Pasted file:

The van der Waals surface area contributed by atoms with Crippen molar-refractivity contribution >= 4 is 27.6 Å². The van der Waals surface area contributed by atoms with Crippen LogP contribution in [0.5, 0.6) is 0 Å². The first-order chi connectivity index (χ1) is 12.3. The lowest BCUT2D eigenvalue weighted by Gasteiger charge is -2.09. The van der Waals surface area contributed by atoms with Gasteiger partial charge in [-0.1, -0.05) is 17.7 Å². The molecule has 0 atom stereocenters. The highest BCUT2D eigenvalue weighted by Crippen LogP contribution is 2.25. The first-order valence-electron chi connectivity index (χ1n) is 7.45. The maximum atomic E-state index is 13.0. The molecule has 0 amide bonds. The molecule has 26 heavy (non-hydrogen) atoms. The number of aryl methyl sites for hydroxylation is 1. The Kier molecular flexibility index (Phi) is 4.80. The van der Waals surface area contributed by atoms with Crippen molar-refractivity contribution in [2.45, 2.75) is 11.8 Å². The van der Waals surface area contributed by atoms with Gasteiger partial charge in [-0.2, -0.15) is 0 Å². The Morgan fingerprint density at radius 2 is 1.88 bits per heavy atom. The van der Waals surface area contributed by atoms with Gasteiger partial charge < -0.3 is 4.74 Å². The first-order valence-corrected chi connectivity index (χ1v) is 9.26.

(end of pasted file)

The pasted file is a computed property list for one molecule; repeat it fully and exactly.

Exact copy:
The van der Waals surface area contributed by atoms with Crippen molar-refractivity contribution >= 4 is 27.6 Å². The van der Waals surface area contributed by atoms with Crippen LogP contribution in [0.5, 0.6) is 0 Å². The first-order chi connectivity index (χ1) is 12.3. The lowest BCUT2D eigenvalue weighted by Gasteiger charge is -2.09. The van der Waals surface area contributed by atoms with Gasteiger partial charge in [-0.1, -0.05) is 17.7 Å². The molecule has 0 atom stereocenters. The highest BCUT2D eigenvalue weighted by Crippen LogP contribution is 2.25. The first-order valence-electron chi connectivity index (χ1n) is 7.45. The maximum atomic E-state index is 13.0. The molecule has 0 amide bonds. The molecule has 26 heavy (non-hydrogen) atoms. The number of aryl methyl sites for hydroxylation is 1. The Kier molecular flexibility index (Phi) is 4.80. The van der Waals surface area contributed by atoms with Crippen molar-refractivity contribution in [2.45, 2.75) is 11.8 Å². The van der Waals surface area contributed by atoms with Gasteiger partial charge in [-0.2, -0.15) is 0 Å². The Morgan fingerprint density at radius 2 is 1.88 bits per heavy atom. The van der Waals surface area contributed by atoms with Gasteiger partial charge < -0.3 is 4.74 Å². The first-order valence-corrected chi connectivity index (χ1v) is 9.26.